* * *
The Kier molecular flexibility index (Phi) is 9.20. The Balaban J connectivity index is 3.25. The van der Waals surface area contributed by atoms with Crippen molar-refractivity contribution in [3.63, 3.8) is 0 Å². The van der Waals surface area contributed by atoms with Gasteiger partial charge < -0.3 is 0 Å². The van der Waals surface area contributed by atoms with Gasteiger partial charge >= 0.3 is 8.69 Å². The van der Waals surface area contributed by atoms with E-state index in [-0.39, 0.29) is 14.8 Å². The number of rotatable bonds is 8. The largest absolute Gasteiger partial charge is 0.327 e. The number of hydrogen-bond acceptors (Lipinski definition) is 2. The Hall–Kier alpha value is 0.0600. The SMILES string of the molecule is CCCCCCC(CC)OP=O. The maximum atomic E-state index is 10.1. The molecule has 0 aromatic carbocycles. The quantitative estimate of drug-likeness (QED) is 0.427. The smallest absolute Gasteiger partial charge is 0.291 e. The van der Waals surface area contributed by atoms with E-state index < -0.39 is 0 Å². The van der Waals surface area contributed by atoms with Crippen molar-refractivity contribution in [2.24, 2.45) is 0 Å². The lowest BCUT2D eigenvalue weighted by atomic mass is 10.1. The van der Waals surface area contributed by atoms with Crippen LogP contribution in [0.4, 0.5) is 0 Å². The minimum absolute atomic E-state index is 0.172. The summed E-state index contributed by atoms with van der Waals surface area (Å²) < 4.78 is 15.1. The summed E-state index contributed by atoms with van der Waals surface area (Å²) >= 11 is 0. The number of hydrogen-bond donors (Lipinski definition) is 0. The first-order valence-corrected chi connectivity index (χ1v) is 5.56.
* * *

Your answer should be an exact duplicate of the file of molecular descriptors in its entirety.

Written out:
The Kier molecular flexibility index (Phi) is 9.20. The Balaban J connectivity index is 3.25. The van der Waals surface area contributed by atoms with Crippen molar-refractivity contribution in [3.63, 3.8) is 0 Å². The van der Waals surface area contributed by atoms with Gasteiger partial charge < -0.3 is 0 Å². The van der Waals surface area contributed by atoms with Gasteiger partial charge >= 0.3 is 8.69 Å². The van der Waals surface area contributed by atoms with E-state index in [-0.39, 0.29) is 14.8 Å². The number of rotatable bonds is 8. The largest absolute Gasteiger partial charge is 0.327 e. The number of hydrogen-bond acceptors (Lipinski definition) is 2. The Hall–Kier alpha value is 0.0600. The SMILES string of the molecule is CCCCCCC(CC)OP=O. The maximum atomic E-state index is 10.1. The molecule has 0 aromatic carbocycles. The quantitative estimate of drug-likeness (QED) is 0.427. The smallest absolute Gasteiger partial charge is 0.291 e. The van der Waals surface area contributed by atoms with E-state index < -0.39 is 0 Å². The van der Waals surface area contributed by atoms with Crippen molar-refractivity contribution in [2.24, 2.45) is 0 Å². The lowest BCUT2D eigenvalue weighted by atomic mass is 10.1. The van der Waals surface area contributed by atoms with Crippen LogP contribution in [0.4, 0.5) is 0 Å². The minimum absolute atomic E-state index is 0.172. The summed E-state index contributed by atoms with van der Waals surface area (Å²) < 4.78 is 15.1. The summed E-state index contributed by atoms with van der Waals surface area (Å²) >= 11 is 0. The number of hydrogen-bond donors (Lipinski definition) is 0. The first-order valence-corrected chi connectivity index (χ1v) is 5.56.